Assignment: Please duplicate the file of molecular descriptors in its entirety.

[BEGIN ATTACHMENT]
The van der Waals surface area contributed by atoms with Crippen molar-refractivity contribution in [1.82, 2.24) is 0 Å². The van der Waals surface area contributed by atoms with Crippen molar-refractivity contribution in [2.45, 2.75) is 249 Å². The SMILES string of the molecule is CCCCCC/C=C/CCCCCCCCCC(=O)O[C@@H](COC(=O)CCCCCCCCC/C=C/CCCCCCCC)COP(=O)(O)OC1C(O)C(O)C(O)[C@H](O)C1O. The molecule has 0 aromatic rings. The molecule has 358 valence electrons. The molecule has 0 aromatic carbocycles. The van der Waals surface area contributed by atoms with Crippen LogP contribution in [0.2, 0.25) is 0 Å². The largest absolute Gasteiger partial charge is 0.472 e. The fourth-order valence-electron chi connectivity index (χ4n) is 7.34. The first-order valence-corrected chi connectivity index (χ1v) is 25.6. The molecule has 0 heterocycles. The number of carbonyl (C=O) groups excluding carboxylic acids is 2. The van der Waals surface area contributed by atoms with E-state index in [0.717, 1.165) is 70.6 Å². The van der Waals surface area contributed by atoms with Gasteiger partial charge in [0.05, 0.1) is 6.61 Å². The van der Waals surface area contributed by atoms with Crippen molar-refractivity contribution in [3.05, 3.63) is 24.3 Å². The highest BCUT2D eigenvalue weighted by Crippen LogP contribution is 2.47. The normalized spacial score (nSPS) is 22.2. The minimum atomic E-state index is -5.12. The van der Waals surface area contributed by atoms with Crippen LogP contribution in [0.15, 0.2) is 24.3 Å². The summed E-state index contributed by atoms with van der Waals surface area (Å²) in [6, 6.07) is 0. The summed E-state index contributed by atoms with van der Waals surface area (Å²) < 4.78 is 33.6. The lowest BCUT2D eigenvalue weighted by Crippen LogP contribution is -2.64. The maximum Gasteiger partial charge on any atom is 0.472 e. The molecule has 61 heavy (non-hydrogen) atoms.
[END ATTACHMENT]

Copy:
The van der Waals surface area contributed by atoms with Crippen molar-refractivity contribution in [1.82, 2.24) is 0 Å². The van der Waals surface area contributed by atoms with Crippen molar-refractivity contribution in [2.45, 2.75) is 249 Å². The SMILES string of the molecule is CCCCCC/C=C/CCCCCCCCCC(=O)O[C@@H](COC(=O)CCCCCCCCC/C=C/CCCCCCCC)COP(=O)(O)OC1C(O)C(O)C(O)[C@H](O)C1O. The molecule has 0 aromatic rings. The molecule has 358 valence electrons. The molecule has 0 aromatic carbocycles. The van der Waals surface area contributed by atoms with Crippen LogP contribution in [0.2, 0.25) is 0 Å². The largest absolute Gasteiger partial charge is 0.472 e. The fourth-order valence-electron chi connectivity index (χ4n) is 7.34. The first-order valence-corrected chi connectivity index (χ1v) is 25.6. The molecule has 0 heterocycles. The number of carbonyl (C=O) groups excluding carboxylic acids is 2. The van der Waals surface area contributed by atoms with E-state index in [0.717, 1.165) is 70.6 Å². The van der Waals surface area contributed by atoms with Gasteiger partial charge in [0.05, 0.1) is 6.61 Å². The van der Waals surface area contributed by atoms with Crippen molar-refractivity contribution in [3.05, 3.63) is 24.3 Å². The highest BCUT2D eigenvalue weighted by Crippen LogP contribution is 2.47. The normalized spacial score (nSPS) is 22.2. The minimum atomic E-state index is -5.12. The van der Waals surface area contributed by atoms with Crippen LogP contribution in [0.15, 0.2) is 24.3 Å². The summed E-state index contributed by atoms with van der Waals surface area (Å²) in [6, 6.07) is 0. The summed E-state index contributed by atoms with van der Waals surface area (Å²) < 4.78 is 33.6. The lowest BCUT2D eigenvalue weighted by Crippen LogP contribution is -2.64. The maximum Gasteiger partial charge on any atom is 0.472 e. The molecule has 61 heavy (non-hydrogen) atoms.